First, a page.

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Robust Prediction Methods for Covariate Shift and Active Learning

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thesis
posted on 27.11.2018 by Anqi Liu
In real world machine learning applications, it is often not very realistic to assume that the training data distribution aligns with the testing data distribution. A relaxation is to assume the distribution shift only occurs on the input variable (covariates), while the conditional output distribution given the input variable (covariates) remains the same. This is called the covariate shift setting. Besides various examples of covariate shift in supervised learning tasks, one of the typical covariate shift scenarios is the sampling bias problem in pool-based active learning, in which the learner selects the labeled set, thus introducing a different input distribution from the unlabeled pool in each step of learning and prediction. In this thesis, we propose a general framework for robust prediction under covariate shift. Rather than focusing on minimizing a reweighted empirical loss on training data, we manage to more directly optimize the expected test loss with a minimax approach. The resulting predictor provides more randomized predictions on test data when it lacks training data distribution support and therefore avoids possible loss induced by over optimistic extrapolation of other predictors. This framework accounts for facilitating different loss function minimization and incorporating different feature functions and feature generalization assumptions. We discuss how the framework reduces to specific forms and the corresponding approaches to estimate the parameters. Moreover, we investigate active learning using robust prediction when the active learning step is constructed as a special case of robust covariate shift problem. We conduct experiments on synthetic biased benchmark datasets and natural covariate shift datasets to show performance of the robust prediction on real data. Additionally, we evaluate pool-based active learning using robust prediction on benchmark real data sets. We demonstrate a number of benefits over existing methods.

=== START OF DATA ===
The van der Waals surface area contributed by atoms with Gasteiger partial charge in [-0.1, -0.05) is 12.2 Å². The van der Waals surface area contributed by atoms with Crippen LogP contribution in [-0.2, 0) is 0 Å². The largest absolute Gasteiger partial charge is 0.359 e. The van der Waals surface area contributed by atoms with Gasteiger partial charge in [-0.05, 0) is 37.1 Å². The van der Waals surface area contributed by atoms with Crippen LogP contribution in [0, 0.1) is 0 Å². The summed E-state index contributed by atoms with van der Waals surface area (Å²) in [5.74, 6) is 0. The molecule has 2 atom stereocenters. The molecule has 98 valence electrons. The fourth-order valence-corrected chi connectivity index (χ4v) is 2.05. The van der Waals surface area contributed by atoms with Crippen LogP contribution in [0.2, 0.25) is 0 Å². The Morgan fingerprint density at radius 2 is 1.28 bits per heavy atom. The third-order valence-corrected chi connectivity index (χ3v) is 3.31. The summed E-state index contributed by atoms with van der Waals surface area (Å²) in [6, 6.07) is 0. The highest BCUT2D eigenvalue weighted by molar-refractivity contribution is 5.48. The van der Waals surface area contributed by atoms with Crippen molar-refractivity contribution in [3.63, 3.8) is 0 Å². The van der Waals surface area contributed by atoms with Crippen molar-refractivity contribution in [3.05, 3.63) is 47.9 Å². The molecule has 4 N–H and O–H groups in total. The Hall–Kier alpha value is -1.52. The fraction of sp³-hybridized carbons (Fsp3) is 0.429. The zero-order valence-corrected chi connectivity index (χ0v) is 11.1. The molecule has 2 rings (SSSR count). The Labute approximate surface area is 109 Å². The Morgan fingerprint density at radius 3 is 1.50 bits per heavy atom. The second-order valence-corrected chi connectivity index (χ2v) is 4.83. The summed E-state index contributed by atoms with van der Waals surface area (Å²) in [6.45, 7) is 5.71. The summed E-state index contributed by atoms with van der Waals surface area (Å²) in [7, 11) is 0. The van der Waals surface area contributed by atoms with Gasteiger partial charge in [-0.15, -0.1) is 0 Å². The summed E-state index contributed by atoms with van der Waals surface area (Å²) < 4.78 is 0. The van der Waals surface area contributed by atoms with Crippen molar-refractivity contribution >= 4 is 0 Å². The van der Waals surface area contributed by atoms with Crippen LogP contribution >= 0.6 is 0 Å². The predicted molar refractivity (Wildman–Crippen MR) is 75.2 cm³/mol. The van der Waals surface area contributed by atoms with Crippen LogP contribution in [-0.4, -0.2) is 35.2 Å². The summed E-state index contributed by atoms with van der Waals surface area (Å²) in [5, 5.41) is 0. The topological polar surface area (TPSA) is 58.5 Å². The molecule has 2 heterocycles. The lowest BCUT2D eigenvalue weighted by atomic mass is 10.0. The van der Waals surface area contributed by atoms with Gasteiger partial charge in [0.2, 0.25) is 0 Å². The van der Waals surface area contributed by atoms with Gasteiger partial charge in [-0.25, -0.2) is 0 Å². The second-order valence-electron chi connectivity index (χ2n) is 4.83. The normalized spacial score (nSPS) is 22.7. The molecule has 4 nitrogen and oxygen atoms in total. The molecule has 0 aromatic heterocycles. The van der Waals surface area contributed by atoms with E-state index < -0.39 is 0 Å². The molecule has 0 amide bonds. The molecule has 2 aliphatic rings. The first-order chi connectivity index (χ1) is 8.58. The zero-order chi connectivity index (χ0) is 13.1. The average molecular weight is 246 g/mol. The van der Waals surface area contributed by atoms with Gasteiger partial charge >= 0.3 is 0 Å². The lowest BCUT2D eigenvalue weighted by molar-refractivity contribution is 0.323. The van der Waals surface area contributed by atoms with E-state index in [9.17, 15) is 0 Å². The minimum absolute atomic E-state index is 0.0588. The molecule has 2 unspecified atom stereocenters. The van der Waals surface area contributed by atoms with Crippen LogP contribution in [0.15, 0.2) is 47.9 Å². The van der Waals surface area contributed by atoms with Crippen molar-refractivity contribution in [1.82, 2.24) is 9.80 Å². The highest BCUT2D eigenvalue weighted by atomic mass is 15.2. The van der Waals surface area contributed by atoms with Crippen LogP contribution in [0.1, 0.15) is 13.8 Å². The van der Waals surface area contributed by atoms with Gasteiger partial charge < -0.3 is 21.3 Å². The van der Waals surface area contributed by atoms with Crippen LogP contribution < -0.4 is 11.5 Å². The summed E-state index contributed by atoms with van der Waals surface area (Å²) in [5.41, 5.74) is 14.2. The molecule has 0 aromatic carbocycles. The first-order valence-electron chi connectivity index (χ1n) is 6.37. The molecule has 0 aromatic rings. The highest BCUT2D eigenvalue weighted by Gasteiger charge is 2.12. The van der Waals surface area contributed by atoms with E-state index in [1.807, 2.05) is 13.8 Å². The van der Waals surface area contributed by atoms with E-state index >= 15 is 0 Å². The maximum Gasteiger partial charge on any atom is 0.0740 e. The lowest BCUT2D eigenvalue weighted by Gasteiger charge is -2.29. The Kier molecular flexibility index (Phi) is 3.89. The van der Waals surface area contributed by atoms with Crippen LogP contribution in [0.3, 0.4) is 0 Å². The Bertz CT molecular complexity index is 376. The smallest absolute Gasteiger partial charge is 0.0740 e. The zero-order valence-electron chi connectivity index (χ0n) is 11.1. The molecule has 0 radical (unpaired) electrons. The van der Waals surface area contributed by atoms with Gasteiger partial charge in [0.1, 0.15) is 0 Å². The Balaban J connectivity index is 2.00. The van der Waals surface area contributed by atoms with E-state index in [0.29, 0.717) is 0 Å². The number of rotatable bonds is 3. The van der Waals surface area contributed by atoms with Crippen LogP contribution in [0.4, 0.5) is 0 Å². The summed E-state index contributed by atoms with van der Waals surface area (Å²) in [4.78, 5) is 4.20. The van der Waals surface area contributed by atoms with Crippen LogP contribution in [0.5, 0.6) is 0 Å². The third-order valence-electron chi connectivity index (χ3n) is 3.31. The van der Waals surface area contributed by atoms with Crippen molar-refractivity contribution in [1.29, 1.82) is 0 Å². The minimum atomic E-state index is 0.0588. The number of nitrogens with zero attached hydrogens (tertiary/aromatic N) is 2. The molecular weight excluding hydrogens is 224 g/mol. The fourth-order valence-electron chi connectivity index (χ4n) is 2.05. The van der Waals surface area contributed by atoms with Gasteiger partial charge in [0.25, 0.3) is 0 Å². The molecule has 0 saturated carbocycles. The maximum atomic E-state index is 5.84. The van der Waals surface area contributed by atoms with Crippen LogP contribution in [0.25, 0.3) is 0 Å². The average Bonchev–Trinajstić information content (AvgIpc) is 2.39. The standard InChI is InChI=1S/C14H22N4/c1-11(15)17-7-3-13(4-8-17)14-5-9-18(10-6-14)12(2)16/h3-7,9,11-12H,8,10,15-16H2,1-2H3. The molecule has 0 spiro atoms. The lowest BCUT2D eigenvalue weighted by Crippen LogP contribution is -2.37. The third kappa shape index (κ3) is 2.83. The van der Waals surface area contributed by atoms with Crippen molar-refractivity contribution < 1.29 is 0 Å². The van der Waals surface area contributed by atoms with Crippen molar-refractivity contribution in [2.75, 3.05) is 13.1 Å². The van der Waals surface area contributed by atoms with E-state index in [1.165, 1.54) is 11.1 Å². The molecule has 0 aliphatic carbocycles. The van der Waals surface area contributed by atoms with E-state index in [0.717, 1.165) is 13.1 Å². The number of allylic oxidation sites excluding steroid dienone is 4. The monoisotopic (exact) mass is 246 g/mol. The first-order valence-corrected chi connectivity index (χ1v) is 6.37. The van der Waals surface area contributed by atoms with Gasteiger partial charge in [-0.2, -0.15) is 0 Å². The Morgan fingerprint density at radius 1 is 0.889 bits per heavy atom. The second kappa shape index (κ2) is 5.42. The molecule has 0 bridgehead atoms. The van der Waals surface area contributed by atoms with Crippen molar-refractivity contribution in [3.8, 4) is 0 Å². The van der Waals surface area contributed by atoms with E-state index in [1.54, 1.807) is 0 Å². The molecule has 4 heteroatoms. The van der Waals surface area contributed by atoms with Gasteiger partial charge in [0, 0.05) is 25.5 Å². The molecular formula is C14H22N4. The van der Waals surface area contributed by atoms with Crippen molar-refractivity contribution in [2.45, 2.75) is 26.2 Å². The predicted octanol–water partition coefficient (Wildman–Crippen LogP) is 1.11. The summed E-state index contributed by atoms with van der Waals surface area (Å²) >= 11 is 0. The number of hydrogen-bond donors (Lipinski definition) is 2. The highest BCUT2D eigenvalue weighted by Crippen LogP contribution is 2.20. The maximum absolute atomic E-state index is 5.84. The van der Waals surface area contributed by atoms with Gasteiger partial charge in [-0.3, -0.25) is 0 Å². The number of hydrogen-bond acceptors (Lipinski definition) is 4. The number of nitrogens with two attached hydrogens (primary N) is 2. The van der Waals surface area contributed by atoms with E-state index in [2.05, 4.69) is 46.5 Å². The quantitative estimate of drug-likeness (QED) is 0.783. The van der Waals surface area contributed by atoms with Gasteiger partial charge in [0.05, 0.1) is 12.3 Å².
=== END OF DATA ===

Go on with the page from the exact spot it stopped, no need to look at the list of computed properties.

History

Advisor

Ziebart, Brian

Chair

Ziebart, Brian

Department

Computer Science

Degree Grantor

University of Illinois at Chicago

Degree Level

Doctoral

Committee Member

Liu, Bing Yu, Philip Reyzin, Lev Dudik, Miro

Submitted date

August 2018

Issue date

02/08/2018

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